Magpie intelligence

To: "'Robin Eckermann'" <>, <>
Subject: Magpie intelligence
From: "David Rosalky" <>
Date: Sat, 1 Feb 2014 21:15:10 +1100

Yes, I’ve seen that sort of behaviour which, while intelligent, is about retrieving desired food.


But there is something of a different nature about this event in my mind.  This action (if it indeed was an action with intent) seems to involve much higher level of cognitive perception:  a recognition of an action of salvation, association of a human with this outcome, trust in the human’s behaviour (inimical to the overriding sense of self-preservation), recognition of the need of a fellow bird, and an act of directing that bird to the saviour. 


In fact, the more I think about it, I find it hard to believe it was an intentional act.


I suppose there may have been special factors.  Eg the birds may have been partners so that helping its partner was in the first bird’s interest.  And the birds may have already developed a relationship of trust with the person  (I have magpies here that fly in or call as soon as they see me or my wife in the yard and sometimes we have to step over them to avoid walking on them – we don’t feed them).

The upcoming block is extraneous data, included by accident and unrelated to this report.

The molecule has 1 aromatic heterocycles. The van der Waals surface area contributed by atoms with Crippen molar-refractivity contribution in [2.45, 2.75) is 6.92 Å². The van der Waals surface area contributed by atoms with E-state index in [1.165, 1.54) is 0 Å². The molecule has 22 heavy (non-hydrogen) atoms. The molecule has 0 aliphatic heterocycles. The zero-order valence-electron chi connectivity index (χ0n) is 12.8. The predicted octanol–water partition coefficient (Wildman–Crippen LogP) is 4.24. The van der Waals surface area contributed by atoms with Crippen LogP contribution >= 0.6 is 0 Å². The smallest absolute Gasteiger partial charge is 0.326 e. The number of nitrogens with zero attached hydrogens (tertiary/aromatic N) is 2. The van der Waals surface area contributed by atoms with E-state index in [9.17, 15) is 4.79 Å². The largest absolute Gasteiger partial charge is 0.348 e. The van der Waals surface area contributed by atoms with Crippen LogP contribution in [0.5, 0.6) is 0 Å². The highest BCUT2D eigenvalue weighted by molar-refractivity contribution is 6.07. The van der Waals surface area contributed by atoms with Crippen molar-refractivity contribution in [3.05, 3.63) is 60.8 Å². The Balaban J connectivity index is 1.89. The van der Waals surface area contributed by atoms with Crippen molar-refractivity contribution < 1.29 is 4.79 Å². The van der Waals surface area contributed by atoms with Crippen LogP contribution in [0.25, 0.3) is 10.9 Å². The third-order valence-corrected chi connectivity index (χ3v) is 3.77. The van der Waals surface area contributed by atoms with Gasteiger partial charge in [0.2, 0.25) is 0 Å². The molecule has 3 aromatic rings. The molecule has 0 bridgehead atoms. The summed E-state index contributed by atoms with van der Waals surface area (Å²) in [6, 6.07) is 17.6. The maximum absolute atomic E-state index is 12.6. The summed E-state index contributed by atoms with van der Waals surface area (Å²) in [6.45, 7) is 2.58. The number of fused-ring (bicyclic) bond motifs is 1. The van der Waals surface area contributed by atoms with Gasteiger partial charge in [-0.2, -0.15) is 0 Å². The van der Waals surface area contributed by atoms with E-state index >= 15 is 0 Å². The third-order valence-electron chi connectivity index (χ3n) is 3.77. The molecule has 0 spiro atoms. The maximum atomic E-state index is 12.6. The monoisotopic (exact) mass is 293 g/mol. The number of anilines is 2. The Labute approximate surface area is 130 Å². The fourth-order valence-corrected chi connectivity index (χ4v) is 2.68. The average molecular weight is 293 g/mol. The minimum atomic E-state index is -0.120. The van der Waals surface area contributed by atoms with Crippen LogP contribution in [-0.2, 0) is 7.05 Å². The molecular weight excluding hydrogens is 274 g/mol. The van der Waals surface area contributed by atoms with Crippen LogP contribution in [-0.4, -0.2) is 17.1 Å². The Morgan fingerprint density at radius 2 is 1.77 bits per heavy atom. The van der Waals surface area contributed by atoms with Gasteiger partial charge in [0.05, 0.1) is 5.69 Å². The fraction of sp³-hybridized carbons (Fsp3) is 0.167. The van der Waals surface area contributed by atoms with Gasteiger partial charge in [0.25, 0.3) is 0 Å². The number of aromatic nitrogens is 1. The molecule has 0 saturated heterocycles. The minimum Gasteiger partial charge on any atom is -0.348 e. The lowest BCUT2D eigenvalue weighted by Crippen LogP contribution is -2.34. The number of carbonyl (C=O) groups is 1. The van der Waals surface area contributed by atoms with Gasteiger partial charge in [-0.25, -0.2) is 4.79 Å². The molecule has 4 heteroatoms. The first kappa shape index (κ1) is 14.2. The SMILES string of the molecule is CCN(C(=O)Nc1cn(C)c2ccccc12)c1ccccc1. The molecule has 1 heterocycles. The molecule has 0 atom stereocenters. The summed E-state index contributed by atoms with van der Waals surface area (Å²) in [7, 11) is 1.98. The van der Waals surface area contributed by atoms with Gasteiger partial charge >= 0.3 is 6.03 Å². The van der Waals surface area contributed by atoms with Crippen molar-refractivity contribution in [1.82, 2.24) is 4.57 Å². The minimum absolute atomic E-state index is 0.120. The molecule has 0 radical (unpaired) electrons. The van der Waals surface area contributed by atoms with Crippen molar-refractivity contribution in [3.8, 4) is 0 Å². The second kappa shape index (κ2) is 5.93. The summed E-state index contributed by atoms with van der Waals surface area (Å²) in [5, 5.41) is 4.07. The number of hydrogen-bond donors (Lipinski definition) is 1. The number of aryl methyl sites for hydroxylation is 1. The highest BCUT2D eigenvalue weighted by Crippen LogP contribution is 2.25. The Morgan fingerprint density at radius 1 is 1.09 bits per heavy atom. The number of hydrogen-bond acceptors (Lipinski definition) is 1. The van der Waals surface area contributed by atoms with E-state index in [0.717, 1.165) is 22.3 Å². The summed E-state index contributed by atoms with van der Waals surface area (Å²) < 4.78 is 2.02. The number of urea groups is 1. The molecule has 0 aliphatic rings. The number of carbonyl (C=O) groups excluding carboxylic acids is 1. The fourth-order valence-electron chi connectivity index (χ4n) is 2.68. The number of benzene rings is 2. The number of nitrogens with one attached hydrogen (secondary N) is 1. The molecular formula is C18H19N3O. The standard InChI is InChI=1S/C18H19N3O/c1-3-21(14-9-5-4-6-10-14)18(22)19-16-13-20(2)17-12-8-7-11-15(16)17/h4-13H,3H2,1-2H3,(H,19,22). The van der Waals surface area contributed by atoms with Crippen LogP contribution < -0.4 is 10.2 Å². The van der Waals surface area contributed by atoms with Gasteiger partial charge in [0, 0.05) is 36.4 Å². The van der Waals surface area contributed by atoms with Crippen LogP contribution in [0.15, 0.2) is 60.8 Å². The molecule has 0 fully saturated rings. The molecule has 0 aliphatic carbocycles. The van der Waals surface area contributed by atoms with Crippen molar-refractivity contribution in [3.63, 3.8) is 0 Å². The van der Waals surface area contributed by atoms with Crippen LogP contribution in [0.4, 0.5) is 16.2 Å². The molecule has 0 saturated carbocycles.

PS  I think corvids and cracticines are in the same super-family which is a pretty big grouping.


From: Robin Eckermann [
Sent: Saturday, 1 February 2014 8:42 PM
To: David Rosalky;
Subject: Re: [canberrabirds] Magpie intelligence


At 08:16 PM 1/02/2014, David Rosalky wrote:

My son just emailed me the following message:

“I just listened to a report from the science show on radio national. A couple of guys found an injured magpie at their house with its leg wrapped in fishing line. They freed its leg and released it. Some time later, the magpie returned with a second magpie with an identical injury. Amazing! ”

Did anyone hear it?  It appears to be an example of a high degree of deductive logic in birds – or pure coincidence.

David Rosalky

BTW, there is a delightful video at showing a new Caledonian Crow using stones to raise the water level in a jar in order to get the floating worm. I believe these belong to the same broad family as Magpies!

Robin Eckermann

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